Raiders cornerback Sean Smith was a pretty good receiver way back when. One heck of a running back, too. That’s how he earned a scholarship to Utah, as an All-American scoring machine for Pasadena’s Blair High.
The Utes recruited Smith as a running back but eventually focused him on receiver to capitalize on an athletic 6-foot-3, 220-pound frame. The shuffle didn’t produce much and, after a falling out with a coach, Smith was moved across the line of scrimmage for good.
That’s a major move with just three years college eligibility and NFL dreams, a last resort that changed his career for good.
After just two years at cornerback he was a third-team All-American, entering the workforce as Miami's second-round pick. Smith had seven years gainful employment in Miami and Kansas City, before joining the Raiders this offseason on a four-year, $38 million contract.
His playing background brought him to this point.
“I wouldn’t be here today if I didn’t play offense,” Smith told CSNBayArea.com last week. “Switching from receiver to corner, it’s crazy how much that can help you.”
Thinking like a receiver has made him an excellent cover corner. He picked up the position’s mental aspects in a snap, which allowed him to flourish quickly. Smith offered some insight into his pre-snap routine and how he hones in on what the receiver might do based on his experience playing offense.
Smith said he quickly eliminates possibilities on the route tree based on formation and the receiver’s positioning.
“You start breaking things down, and then analyze them through the defense we’re running and where my help is going to be,” Smith said. “I’ve now crossed a bunch of options off the list and, before the snap, I’m confident he’ll run one of a small number of routes. I’ll focus on defending those and react to anything else. The majority of the time, it ends up being the routes you expect.”
Smith takes pride in his football acumen. Predicting routes comes easier than most, but Smith still spends significant time in the film room identifying tendencies of specific opponents and how to best defend them with his size and skill set.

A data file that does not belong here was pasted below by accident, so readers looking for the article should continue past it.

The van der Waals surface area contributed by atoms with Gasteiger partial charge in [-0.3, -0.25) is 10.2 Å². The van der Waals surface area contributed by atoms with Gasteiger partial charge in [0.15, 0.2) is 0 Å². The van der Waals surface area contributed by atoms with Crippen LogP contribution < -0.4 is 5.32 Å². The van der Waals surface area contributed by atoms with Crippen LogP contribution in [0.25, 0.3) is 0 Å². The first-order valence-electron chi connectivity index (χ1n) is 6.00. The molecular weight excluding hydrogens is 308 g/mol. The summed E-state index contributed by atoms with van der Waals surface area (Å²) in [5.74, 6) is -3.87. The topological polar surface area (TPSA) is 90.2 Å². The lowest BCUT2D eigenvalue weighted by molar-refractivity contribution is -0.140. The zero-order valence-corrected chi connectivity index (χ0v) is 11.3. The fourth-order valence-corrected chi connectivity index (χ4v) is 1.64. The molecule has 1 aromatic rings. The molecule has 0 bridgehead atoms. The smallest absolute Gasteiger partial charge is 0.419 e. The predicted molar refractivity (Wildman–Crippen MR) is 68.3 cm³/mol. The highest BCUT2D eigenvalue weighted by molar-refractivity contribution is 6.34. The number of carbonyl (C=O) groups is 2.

Smith’s size and athleticism offers a solid baseline, but a cornerback’s technique, an effort refined over time in college and the pros. That’s when he believes the position switch was truly complete.
“I played boundary corner and in college, you only get maybe three routes,” Smith said. “I’m a big guy, and I could press and take things away. When I got to the NFL and the boss tells you to play in the middle, you really have to learn the nuances of playing cornerback.”
Smith played safe early in his NFL days, often worried about getting beat. He gained confidence from experience and detail work, and started playing more aggressive.
It hasn’t produced a high interception count – he has just 10 in seven seasons – but has developed an excellent cover man. Smith’s completion percentage allowed now hovers in the low 50s and the passer rating against him hasn’t been above 86 since 2011. Getting over on Smith is hard work. He’s become a reliable player who can defend all receiver types.
The Raiders aggressively sought his services this offseason, considering him an excellent scheme fit. They were also hoping to add a leader to the position group, and got one who sets a solid example for a young corps.
“I’m just trying to get the guys to trust what they see, and don’t be afraid to get beat,” Smith said. “If you believe in yourself and your reads, you’ll play well.”